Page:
Supreme Court of Canada visits Quebec City to hear two cases

Canada's highest court sits outside of Ottawa for the second time in its history

Supreme Court of Canada visits Quebec City to hear two cases

In this week’s court roundup, Quebec City welcomed the Supreme Court of Canada as it visited the city to hear two cases that originated from the Quebec Court of Appeal. Meanwhile, an international trade case was brought to the Federal Court of Appeal, and a breach of contract by the Vancouver Fraser Port Authority was heard in the Federal Court.

Supreme Court of Canada

The case of His Majesty the King v. Pascal Breault was brought to the SCC to determine whether police must have an approved testing device with them when they order someone to provide a breath sample. The case stemmed from Pascal Breault’s refusal to provide a breath sample to a peace officer who demanded that he do so, even though an approved screening device was not in the officer’s possession then. The municipal court found Breault guilty of failing to comply with the officer’s demand. The appeal court reversed the ruling, saying that the officer’s demand was invalid, and consequently, Breault’s refusal to follow did not constitute a criminal offence. Labrecque Doyon Avocats represented Pascal Breault.

In Janick Murray-Hall v. Attorney General of Quebec, Janick Murray-Hall challenged the constitutional validity of the provisions in the Cannabis Regulation Act, which completely prohibited the possession of cannabis plants and the cultivation of cannabis for personal purposes in Quebec. The constitutionality of the law was upheld in the Quebec Court of Appeal. Murray-Hall elevated the matter to the SCC. Saraïlis Avocats was in court as the legal counsel of Janick Murray-Hall.

Federal Court of Appeal

Pharmaceutical companies, Janssen and Apotex, were involved in a patent case before the federal court of appeal. Belmore Neidrauer LLP acted on behalf of Janssen, while Goodmans LLP represented Apotex. Also involved in the suit were Pharmascience, represented by Fineberg Ramamoorthy LLP, and Dr. Reddy’s Laboratories, represented by Aitken Klee LLP.

Lapointe Rosenstein Marchand Melancon LLP represented B. Erickson Manufacturing in its appeal of a tariff classification decision of the Canadian International Trade Tribunal. In the Federal Court of Appeal, Erickson sought to set aside the Tribunal’s decision and, if necessary, refer the matter back for a new determination.  

Federal Court

Sutts Strosberg LLP, Falconer Charney LLP, Branch MacMaster LLP, and Bob Buckingham Law represented the plaintiffs in a proposed class action against the Crown and the Minister of Human Resources and Skills Development. In 2012, a USB key device containing confidential personal information of approximately 5,000 Canadians who applied for pensions, disability benefits, old age security benefits, employment insurance or childcare tax credits was lost. The plaintiffs brought an action for breach of contract and warranty on behalf of all persons whose personal information was stored in the lost USB key. They claimed that due to the loss, they had suffered damages, including costs incurred in preventing identity theft and increased risk of future identity theft.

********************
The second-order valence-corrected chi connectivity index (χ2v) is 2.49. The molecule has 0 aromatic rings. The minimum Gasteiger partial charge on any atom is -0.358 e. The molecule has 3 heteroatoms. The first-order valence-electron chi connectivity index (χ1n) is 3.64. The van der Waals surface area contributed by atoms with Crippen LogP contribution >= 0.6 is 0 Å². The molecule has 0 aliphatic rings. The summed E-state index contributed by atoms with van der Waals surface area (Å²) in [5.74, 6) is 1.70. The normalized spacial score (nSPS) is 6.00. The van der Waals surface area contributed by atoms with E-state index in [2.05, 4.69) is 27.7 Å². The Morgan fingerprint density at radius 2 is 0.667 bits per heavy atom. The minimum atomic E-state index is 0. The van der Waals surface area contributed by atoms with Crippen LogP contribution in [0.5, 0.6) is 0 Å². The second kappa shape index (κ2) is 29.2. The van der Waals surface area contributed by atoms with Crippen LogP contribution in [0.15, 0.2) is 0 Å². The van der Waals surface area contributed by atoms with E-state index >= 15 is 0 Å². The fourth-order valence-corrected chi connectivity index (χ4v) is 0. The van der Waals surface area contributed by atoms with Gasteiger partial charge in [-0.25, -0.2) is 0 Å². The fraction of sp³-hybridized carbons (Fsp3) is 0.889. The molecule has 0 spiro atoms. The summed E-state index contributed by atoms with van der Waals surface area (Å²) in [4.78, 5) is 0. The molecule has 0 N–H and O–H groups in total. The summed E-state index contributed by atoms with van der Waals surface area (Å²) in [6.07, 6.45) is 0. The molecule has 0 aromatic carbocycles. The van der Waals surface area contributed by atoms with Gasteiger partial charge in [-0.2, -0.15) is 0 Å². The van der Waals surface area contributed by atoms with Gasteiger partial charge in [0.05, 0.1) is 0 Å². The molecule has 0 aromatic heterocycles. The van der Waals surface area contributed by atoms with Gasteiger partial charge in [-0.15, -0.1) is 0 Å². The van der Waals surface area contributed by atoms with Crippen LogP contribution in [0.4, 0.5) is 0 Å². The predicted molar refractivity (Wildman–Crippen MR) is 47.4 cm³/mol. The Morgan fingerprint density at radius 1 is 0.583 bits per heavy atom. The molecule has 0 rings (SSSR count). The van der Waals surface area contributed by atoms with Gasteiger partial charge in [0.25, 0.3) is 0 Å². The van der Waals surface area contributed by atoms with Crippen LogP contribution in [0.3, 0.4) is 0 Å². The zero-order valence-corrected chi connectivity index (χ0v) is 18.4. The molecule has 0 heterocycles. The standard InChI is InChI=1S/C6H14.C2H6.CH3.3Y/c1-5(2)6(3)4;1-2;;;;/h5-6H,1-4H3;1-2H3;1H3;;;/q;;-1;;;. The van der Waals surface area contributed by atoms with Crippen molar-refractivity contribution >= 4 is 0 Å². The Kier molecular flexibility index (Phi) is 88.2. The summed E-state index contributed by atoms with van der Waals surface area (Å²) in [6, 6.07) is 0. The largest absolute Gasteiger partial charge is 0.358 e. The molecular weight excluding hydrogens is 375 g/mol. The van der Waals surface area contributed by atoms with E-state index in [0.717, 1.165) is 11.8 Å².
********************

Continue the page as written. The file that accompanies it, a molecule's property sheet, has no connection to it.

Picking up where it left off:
Gautam Associates acted for Surrey-based trucking company TSD Holding Inc. in an action for breach of contract against the Vancouver Fraser Port Authority. TSD claimed that it purchased 25 trucks for $450,000 and five trailers for the price of $150,000, believing the assurance made by the Port that it would issue licenses to TSD’s trucks and trailers so that it may ship and receive cargo to and from the port. However, the Port later informed TSD that it would not be issuing any new licenses to it for any of their newly acquired trucks or trailers. Consequently, TSD filed a suit in the federal court against the Port, alleging that it has suffered and continues to suffer loss, damage, and expense as a result of the negligent misrepresentation of the Port.

Gowling WLG (Canada) LLP represented Responsible Plastic Use Coalition, Dow Chemical Canada ULC, Imperial Oil, and Nova Chemicals Corporation in a suit against the federal government, challenging the joint decision issued by the Ministers of the Environment and Climate Change, and of Health to add “plastic manufactured items” in the list of toxic substances under the Canadian Environmental Protection Act, 1999. The companies claimed, among others, that the “plastic manufactured items” do not fall within the definition of “substance” under the law. They questioned the constitutionality of the decisions and the jurisdiction over waste management. 

In intellectual property, RE/MAX LLC filed a suit for trademark infringement against Save Max Real Estate Inc. Norton Rose Fulbright LLP, and Goodmans LLP acted for the parties. Seylynn (North Shore) Development also sued for trademark infringement against Denna Homes Group. Seastone IP LLP and Wittman Robertson LLP acted as the parties’ legal counsel.

Under patent infringement actions, some of the notable law firms in court this week include Smart & Biggar for Unilin Beheer, Miller Thomson LLP for Floors@Work Inc., McCarthy Tetrault LLP for Farmers Edge Inc., and Gowling WLG (Canada) LLP for Farmobile.

Gowling also appeared for Millenium Funding Inc. in a copyright infringement suit against Bell Canada, represented by Sprigings Intellectual Property Law.

Finally, in immigration and refugee law, the firms present in court include Citylaw Group, Crossley Law, Korman and Korman LLP, Mithoowani Waldman Immigration, and Grice and Associates.

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